A cultural aversion to venturing outside the box and a lack of confidence are holding Singapore back from realising its full potential as an innovation hub.
Panellists at The Straits Times’ post-Budget roundtable said the country already has much to be proud of in innovation, but the dare-to-try mindset needs to become more pervasive. The four panellists were gathered to discuss Budget 2017, in a session moderated by The Straits Times’ Business editor Lee Su Shyan.
This year’s Budget built on the report by the Committee on the Future Economy (CFE), which laid out recommendations to prepare Singaporeans for a more uncertain road ahead, with a strong focus on encouraging more home-grown innovation and intellectual property development.
For instance, the Budget contained announcements of new programmes to help smaller firms embrace digitalisation, as well as a new Global Innovation Alliance for Singaporeans to gain overseas experiences, build networks and collaborate with their counterparts.
NTUC assistant secretary-general Cham Hui Fong and UOB chief economist Jimmy Koh raised concerns that Singapore is not seen as having an innovative culture.
“(There are) a few good examples but the bulk of the population is still perceived as process-driven, rather than as entrepreneurs,” Mr Koh pointed out.
This approach has worked well for Singapore in past decades but might not be effective in an increasingly fast-moving, volatile world.
“Our strategy (in the past) was really to be a place where multinational companies (set up shop),” he noted. “But today, that model has become one in which they design the product, we enhance the processes. So we are very good at enhancing the value of the supply chain but not creating new value.”
The CFE’s recommendations and the Budget aim to overcome this by creating a more collaborative environment – with government agencies, research institutes and the private sector working together.
Said Mr Koh: “When everybody comes together to bounce off ideas… You can look at what other people do, even in different industries. The key is not to copy what has been done, it’s to understand the principle behind that change.”
Part of this unwillingness to take risks stems from Singapore’s comfortable environment, some panellists noted.
“If our kids say, ‘Okay, I’m going to work for this MNC or this bank,’ their parents say, ‘Okay, go for it.’ But if they say, ‘I’m going to start my own business,’ their mum will say, ‘Are you sure?’ ,” Mr Koh said.
THE ROUNDTABLE PANEL
MR JIMMY KOH, UOB chief economist
MR NICK NASH, group president of tech firm Garena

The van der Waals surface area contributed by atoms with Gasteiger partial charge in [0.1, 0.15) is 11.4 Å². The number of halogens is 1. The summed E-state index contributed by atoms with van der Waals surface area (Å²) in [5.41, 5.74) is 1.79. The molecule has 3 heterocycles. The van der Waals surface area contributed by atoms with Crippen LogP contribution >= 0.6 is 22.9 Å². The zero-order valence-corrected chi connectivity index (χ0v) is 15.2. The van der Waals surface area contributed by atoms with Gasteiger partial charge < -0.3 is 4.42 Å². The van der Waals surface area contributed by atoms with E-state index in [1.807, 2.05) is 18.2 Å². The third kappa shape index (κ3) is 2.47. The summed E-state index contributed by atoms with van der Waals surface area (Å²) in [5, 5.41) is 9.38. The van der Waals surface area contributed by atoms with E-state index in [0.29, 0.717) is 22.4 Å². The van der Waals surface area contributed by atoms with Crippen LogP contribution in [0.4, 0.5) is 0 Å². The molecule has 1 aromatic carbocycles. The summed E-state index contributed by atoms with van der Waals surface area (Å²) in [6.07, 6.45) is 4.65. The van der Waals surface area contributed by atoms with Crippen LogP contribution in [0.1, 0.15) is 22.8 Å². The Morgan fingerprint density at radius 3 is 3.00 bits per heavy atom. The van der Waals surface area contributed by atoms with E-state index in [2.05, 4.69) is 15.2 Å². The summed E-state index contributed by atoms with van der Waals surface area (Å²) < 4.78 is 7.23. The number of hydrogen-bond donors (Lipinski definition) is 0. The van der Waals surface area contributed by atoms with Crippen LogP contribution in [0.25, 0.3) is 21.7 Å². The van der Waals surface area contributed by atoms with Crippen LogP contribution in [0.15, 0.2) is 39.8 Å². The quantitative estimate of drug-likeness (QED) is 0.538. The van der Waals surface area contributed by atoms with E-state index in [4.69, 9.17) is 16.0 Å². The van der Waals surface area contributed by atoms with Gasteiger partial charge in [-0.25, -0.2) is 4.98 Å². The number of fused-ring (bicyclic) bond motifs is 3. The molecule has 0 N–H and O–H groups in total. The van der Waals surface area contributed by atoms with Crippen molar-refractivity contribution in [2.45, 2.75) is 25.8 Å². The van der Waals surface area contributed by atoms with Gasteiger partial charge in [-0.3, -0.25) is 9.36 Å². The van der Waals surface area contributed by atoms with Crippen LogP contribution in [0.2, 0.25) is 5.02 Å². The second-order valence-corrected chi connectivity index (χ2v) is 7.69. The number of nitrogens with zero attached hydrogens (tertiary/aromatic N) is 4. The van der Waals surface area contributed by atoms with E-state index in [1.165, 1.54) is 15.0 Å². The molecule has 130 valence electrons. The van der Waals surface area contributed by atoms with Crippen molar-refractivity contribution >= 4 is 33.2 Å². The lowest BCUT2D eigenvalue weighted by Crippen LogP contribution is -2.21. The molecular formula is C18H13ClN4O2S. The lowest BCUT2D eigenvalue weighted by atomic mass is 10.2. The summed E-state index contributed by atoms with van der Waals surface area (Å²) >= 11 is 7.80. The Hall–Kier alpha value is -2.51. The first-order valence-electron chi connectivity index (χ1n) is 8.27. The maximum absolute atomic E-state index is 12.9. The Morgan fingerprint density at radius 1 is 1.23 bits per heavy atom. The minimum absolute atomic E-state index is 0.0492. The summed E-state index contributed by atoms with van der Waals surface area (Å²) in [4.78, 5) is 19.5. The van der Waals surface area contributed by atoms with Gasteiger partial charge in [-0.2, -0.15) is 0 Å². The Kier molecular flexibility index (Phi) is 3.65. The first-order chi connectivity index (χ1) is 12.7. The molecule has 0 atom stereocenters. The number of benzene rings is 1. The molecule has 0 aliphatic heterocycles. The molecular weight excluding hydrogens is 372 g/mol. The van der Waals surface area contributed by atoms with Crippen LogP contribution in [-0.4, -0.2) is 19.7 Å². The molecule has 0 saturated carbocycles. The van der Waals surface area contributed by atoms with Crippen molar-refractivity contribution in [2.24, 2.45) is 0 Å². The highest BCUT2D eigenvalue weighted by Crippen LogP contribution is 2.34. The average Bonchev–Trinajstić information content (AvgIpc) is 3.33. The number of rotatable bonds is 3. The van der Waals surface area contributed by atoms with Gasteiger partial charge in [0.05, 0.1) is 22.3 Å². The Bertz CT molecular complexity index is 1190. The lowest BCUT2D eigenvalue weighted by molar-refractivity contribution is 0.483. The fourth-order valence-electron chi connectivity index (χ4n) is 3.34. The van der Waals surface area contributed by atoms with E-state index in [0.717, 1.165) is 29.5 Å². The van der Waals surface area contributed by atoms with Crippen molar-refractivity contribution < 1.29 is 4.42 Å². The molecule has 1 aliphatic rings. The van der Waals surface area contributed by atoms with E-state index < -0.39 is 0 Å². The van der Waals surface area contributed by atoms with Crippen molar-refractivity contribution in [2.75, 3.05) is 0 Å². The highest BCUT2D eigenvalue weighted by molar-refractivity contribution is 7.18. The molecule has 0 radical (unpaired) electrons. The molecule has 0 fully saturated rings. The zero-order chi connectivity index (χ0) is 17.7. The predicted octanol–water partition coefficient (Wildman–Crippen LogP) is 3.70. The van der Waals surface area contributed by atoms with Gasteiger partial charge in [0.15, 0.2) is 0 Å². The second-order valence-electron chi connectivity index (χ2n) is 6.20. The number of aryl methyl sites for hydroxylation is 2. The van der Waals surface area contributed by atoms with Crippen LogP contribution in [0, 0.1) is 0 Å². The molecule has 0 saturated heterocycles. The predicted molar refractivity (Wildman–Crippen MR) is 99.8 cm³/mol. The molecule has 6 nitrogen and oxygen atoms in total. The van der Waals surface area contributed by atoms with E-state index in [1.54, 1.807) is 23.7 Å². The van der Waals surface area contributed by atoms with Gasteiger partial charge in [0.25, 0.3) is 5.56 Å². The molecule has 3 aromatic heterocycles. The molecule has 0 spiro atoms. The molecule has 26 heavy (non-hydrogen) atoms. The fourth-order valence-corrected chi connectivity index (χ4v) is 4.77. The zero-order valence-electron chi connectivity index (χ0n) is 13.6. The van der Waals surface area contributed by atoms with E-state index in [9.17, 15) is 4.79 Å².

MR GERARD EE, chairman of the Charity Council and president of the Institute of Singapore Chartered Accountants
MS CHAM HUI FONG, NTUC assistant secretary-general
MS LEE SU SHYAN, The Straits Times Business editor
But other panellists said Singapore already has quite a bit to offer when it comes to innovation and new ideas. “Sometimes, we short- change ourselves,” said Mr Gerard Ee, president of the Institute of Singapore Chartered Accountants.
“(As an auditor) I have seen some things my clients have created – but these innovations are often created for large multinationals and not credited to Singapore companies,” he said, adding: “Years ago pop-up storybooks were very popular. They were created in Singapore – we were the largest manufacturers of (them). But contractually the company had to export every one of them. So people didn’t know Singapore companies can be creative.”
Mr Ee, who is also the chairman of the Charity Council, added: “We need to ferret out these stories of (innovative companies) and give Singaporeans the confidence. We should also help them to scale up.”
TIME TO RECOGNISE SUCCESS
Mr Nick Nash, group president of technology company Garena, described Singapore as an “INTJ (Introversion, Intuition, Thinking, Judging) country” on the well- known Myers-Briggs Type Indicator assessment.
“We are an introverted, technical, rational country. We do lots of quiet innovation that’s more than just process innovation. We take some real risks, we do some pretty amazing things,” he said.
The idea that Singapore is lacking in innovation has “a demotivating impact on how we think about ourselves”. “A little bit of confidence goes a long way to being willing to take the occasional risk,” he added.
The panellists also discussed how to ensure the push to become more innovative remains an inclusive process.
Events such as Britain’s vote to leave the European Union and the election of Mr Donald Trump as President of the United States underscore the importance of making sure large swathes of the population do not feel left behind, said Mr Koh.
While it is vital to prepare workers for the future by equipping them with key skills, “in many ways the discussion on SkillsFuture and training the workforce is precisely the conversation you have when (a large share) of your economy is geared towards MNCs or the supply chain”, said Mr Nash.
An equally important discussion is one about the structure of Singapore’s future economy, “as we take more and more control of our own industrial destiny, not simply being offices for MNCs but also producing our own MNCs from Singapore”.
“Skills are always the foundation, but we should also think about the kind of (economy) we want to live in. Inclusive financial growth comes at a cost, but it has the possibility of broadening the tax base, with everyone doing very well.”